It terrified me utterly that I had a nap. It seemed like giving up. Like my nanna did in the last few years of her life. I jumped out of bed in just terror...I had to get up and do something...even if it was just watching Boomerang...

Miles McClagan said...

Little people out of clay, that's awesome...we made so many foilaments after a while they lost all meaning...the foilaments went away today and they had some claycats in the shop, it's all very surrealist...star gazers may save their business if it's suggested...

squib said...

And should I know more about art than Red Dward anyway?NO!

Miles, I was walking past a hat shop in Freo and I saw a window display that relied very heavily on those feather duster plant things (what are they called again?). Anyway I thought of you

Kettle said...

Ah mercy, have you ever seen foilaments and/or claycats in someone's house? I suspect no-one actually buys them, they're just pulled out of storage at shopping centres to fill empty shops. At least I hope that's it anyway.

Miles McClagan said...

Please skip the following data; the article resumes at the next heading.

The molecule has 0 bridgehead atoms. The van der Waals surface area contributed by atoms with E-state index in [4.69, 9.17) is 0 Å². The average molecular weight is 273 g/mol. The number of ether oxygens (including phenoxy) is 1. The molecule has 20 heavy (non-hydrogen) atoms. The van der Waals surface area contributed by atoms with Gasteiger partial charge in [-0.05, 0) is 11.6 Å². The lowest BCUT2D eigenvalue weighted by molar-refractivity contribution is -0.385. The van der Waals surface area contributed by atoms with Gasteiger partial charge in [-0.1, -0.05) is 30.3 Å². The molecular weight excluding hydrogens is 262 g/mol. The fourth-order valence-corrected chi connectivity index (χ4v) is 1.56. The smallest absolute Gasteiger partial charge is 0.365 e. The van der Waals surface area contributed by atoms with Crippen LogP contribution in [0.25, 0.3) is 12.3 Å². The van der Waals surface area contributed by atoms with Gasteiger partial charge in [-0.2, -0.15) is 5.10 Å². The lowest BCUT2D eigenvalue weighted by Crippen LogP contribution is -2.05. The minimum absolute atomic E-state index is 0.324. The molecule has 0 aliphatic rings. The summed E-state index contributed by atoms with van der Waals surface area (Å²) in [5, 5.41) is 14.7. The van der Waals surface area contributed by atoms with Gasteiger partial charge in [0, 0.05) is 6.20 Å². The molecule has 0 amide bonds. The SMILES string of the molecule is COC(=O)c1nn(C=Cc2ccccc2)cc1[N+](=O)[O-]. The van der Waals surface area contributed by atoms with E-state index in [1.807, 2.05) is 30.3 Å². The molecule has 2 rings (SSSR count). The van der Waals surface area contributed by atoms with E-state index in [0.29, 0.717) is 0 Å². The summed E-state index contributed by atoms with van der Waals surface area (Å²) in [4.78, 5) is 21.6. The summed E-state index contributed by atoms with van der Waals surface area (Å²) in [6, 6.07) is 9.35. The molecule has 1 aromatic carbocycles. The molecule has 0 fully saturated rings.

I'm very happy in retrospect with a love of Red Dwarf. I've learnt more from Rimmer than Rimbaud any day of the week...I've had a big week, hat shops and Ross Noble posters inspire thoughts of me, it's a great world!

I must admit, I haven't, I think you only see them if you buy them for someone, and they have to drag them out of storage when you visit...you should have seen the cat...I must get to that today...

Baino said...

Can't nap at all. My daughter is a 'power napper' just an hour before going out and ripping it up. I'm full of unachieved ambition, very frustrating. But in terms of motivation I have vowed, that every quiet Sunday, I'll take the camera for a walk come rain hail or shine. It prevents the malaise. I'll nap when I'm dead.

Jannie Funster said...

WHAT?!?!? You had the ingredients to make a lime spider and didn't??

I best be comin g over there to Oz and straigten you out.

A.S.A.P.

Miles McClagan said...

I can nap, I'm tired at odd times now, like I get tired at 3 in the afternoon but if I don't nap I'm OK by 4...I think if I napped, I'd end up like my Dad, sleeping through endless things! If I feel like napping, I'll write instead, or do a Sporcle quiz...

I know! I know! A nap instead of a lime spider...it was a horrible decision...I deserve the straightener...

Mrs Slocombe said...

Well Miles, we didn't get to Penguin but we did hear all about it and the gay guys etc from a friend in Hobart who grew up there.....our Freycinet car park run in with the guy who was living in his car made up for it though......

Miles McClagan said...

The gay guys - how dare they try and fix up Penguin! Shame you never made it up there - the post office is super great, super efficient! People are from Penguin everywhere you go - it's fun to meet them!